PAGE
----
Tuesday, 9 May 2017

Mongol stirrup – game changer that altered history

When a man named Temüjin was given the title of Genghis Khan in 1206, the Mongols were a recently united people, tucked away in the northeast corner of Asia. By the time Genghis Khan died in 1227, they were sunning themselves on the shores of both the Pacific Ocean and the Caspian Sea. By 1241 they were knocking at Vienna's door, and they remained the terror of eastern Europe for the rest of the century. The Mongols claimed the largest consolidated land empire in history. Seemingly the only way to keep them out was to put the Himalayas between you and them. And many historians believe their power stemmed from an incredibly simple technological innovation: the stirrup. May 9 https://arstechnica.com/science/2017/05/the-mongols-built-an-empire-with-one-technological-breakthrough/

Archaeologists at the Center of Cultural Heritage of Mongolia at Ulaanbaatar have unearthed the remains of a Mongolian woman who  was buried with a saddle and metal stirrups.  To understand this news we will look at the chart for the last solar eclipse at Ulaanbaatar, the location of the Center of Cultural Heritage of Mongolia whose archaeologists made the discovery.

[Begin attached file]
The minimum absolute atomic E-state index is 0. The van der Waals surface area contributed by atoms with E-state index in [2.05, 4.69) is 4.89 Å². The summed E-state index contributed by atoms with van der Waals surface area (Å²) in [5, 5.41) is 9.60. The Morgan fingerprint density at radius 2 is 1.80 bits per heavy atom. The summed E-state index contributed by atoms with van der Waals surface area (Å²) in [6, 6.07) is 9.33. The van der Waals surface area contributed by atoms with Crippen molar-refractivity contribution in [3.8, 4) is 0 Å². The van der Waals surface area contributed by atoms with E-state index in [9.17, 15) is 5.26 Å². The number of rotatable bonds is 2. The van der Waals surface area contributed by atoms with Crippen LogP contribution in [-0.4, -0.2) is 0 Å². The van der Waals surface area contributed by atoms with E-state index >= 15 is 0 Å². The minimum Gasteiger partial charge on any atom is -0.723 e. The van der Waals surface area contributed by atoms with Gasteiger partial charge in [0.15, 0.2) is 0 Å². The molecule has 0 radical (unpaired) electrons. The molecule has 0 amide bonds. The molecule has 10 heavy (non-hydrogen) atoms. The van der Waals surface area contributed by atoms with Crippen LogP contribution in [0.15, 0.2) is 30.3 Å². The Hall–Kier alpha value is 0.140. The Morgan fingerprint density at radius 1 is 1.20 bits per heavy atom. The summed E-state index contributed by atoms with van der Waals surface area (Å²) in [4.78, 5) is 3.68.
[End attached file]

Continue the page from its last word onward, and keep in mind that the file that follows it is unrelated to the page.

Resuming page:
The eclipse [8pi25] is conjunct stars that were part of ancient Chinese asterisms that referred to tombs and graves. It makes hard aspects to the Jupiter-Pluto-Uranus  T-square which is very significantly aligned with the horizon.  Here Pluto [18cp] is conjunct stars of the Archer – often depicted as a man-horse image with a bow and arrow. Jupiter-Uranus is a combination that is linked to technological breakthroughs. So we have all the constituent images that can make up the news when put together.

If we now progress the eclipse chart to May 9, the date of the news, we find that the meridian reaches a conjunction to Jupiter triggering the eclipse configuration on this date giving us  news that can be put together from the star images. On the progressed Ascendant [21sa] in tropical Sagittarius (once again archer) is the star theta Ophiuchus [21sa24] in the right foot - a reference to the stirrup!

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